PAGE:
Downlink: It’s a really good feeling, man. We feel like this is a very new direction, I mean its been done before, but not quite like this, and we feel that the EDM community is really ready to embrace things on more of a live format. It’s like, when they come to see a Destroid show or they go to see Pretty Lights or Daft Punk or something like that there getting more than just a DJ sitting up there playing tracks. Its like a full-on, immersive live experience with members on stage jumping around playing instruments and stuff. To me, I grew up more into the metal and rock, and stuff like that, so I grew up going to concerts, and that vibe to me was lost a little bit in the EDM world, and we’re trying to kind of put that back into it. It’s a great feeling, man, to be a part of that, and I think that the scene is going to start to shift more towards that. In the same way that pop music and rock music is starting to embrace EDM, EDM’s going to start to revert back and embrace more musicality.

TSS: I was at the seminar given by the lighting guys (Michael Smalley and Andy Cass) earlier today, who spoke a little bit about being involved in Destroid’s live show. From the way they explained it, you guys are pretty much like, just right in there doing everything completely live. They were saying basically with the light show, they just press play and it goes, and if you get off from it, its fucked. How do you compensate for that?

Downlink: Well, the way it works is there are elements within the set that are on backing tracks, because quite basically, the only way I can put it is that there’s too much going on in a lot of these songs for us to be able to play every element. So we took the idea that we’ll focus on playing the meat of the bass parts, like the main body of the dance part of the tune, we’ll play those bass parts. All the drums mostly are completely live, save for a few tricky fills and weird things that he can’t physically do, because when you’re making an electronic dance music track you’re not thinking about “Oh, we’re making this for one drummer to play,” you’re like, “Whatever, I’m going to make this complicated and crazy as I can,” multiple samples, this and that. So the way it works is, there’s always a backing track going, and a click track, so we basically stay in time the whole time. If we go over by a bar or two, we quickly realize, oh fuck, we’ve got to stop, because if we keep going, we’re going to throw this whole set outta whack. So there’s backing tracks and elements that keep things in line, and we’ve practiced this, you know, we’ve put hundreds of hours into this set, so, at the point we’re at now, we just don’t fuck up. I mean like, we know what we’re doing. We might fuck up in the body of the tune, when we’re playing it, but when it comes to overall timing and the whole time signature of the set, we don’t fuck that up.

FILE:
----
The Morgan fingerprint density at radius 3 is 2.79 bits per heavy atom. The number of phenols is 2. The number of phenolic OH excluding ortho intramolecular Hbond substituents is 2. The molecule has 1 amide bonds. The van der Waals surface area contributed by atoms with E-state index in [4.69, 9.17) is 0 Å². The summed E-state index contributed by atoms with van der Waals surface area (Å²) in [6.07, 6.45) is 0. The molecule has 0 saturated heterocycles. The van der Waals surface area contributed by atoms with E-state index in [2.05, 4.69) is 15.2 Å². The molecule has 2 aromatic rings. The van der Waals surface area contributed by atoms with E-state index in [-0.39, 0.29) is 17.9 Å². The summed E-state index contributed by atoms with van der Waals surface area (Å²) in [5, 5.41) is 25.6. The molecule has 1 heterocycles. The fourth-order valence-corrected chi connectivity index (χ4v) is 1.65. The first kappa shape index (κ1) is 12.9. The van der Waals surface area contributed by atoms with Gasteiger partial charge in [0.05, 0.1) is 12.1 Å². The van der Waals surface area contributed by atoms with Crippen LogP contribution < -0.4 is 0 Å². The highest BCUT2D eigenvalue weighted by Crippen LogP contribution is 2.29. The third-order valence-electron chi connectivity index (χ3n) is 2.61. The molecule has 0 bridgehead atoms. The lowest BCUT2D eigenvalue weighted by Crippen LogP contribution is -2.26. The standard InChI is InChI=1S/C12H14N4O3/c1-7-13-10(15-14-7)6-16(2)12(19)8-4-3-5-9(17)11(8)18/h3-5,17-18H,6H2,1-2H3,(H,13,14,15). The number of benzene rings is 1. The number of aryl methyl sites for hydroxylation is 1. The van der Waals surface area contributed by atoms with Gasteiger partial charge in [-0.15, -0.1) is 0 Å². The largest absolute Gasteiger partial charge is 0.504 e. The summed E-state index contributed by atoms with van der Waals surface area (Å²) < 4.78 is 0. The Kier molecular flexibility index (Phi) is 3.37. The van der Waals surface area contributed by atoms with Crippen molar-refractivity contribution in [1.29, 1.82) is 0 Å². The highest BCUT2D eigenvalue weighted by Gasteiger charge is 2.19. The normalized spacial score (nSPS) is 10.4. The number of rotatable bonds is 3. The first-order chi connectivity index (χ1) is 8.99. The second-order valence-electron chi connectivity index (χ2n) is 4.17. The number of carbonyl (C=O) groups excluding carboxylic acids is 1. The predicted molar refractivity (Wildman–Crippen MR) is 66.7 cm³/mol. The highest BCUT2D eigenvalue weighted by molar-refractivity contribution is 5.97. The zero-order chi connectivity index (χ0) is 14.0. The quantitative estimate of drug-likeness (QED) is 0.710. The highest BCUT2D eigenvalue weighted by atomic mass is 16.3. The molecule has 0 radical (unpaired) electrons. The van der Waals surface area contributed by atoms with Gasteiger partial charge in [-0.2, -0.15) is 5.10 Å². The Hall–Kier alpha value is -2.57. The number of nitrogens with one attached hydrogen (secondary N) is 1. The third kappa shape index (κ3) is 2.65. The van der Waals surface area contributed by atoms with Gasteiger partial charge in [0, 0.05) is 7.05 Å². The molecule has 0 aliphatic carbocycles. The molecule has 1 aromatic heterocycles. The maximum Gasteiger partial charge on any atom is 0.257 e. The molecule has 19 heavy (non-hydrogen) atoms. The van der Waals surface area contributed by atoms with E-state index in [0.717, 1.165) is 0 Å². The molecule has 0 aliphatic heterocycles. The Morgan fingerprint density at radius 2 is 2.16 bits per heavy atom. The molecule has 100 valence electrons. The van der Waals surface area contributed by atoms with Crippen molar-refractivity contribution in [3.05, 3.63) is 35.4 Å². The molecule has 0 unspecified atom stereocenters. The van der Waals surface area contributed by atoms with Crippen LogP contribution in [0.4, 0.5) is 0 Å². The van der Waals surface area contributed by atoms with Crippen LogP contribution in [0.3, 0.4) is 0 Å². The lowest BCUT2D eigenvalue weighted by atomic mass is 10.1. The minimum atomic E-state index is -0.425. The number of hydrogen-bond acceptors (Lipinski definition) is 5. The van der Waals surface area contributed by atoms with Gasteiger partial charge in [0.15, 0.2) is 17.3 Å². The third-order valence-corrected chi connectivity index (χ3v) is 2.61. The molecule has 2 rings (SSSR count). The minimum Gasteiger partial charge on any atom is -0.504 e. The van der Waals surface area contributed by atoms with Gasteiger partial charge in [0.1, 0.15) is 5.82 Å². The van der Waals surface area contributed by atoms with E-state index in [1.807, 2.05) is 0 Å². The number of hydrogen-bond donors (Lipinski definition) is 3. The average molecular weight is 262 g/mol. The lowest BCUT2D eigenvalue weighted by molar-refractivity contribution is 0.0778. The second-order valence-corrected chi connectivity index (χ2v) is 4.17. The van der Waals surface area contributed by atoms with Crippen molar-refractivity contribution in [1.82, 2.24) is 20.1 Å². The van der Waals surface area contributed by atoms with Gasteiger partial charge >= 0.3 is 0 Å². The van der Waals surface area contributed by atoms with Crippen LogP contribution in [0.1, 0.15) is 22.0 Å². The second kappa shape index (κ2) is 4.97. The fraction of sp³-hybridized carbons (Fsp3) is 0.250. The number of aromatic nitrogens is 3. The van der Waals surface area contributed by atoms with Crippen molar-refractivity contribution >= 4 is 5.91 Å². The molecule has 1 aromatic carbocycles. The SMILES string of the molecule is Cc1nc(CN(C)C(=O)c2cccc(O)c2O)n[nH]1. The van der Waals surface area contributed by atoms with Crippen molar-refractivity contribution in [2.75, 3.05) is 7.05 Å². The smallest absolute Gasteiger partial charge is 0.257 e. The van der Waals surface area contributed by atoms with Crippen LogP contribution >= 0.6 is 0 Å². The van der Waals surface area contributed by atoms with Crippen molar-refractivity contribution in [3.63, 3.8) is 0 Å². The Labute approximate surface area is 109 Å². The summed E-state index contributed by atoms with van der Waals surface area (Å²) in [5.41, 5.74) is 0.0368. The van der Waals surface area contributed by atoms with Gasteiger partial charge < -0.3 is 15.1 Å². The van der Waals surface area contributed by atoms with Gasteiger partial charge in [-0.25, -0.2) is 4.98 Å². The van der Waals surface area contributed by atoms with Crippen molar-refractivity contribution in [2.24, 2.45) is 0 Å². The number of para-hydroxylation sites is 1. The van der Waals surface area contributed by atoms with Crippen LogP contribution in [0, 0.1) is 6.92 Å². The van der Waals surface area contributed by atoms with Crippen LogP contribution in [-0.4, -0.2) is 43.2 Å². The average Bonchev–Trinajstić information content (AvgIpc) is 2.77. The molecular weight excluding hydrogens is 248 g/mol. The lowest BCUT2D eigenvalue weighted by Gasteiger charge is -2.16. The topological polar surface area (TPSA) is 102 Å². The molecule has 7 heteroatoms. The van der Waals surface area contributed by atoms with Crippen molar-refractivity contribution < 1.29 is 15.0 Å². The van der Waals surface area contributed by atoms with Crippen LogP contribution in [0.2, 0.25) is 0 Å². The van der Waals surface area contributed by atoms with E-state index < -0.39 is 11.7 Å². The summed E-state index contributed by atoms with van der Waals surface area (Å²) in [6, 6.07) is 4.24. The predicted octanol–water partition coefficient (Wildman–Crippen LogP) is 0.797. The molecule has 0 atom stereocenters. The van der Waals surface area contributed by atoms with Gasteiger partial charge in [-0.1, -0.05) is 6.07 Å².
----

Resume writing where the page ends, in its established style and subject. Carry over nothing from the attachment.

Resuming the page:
TSS: So is there any improvised element to it?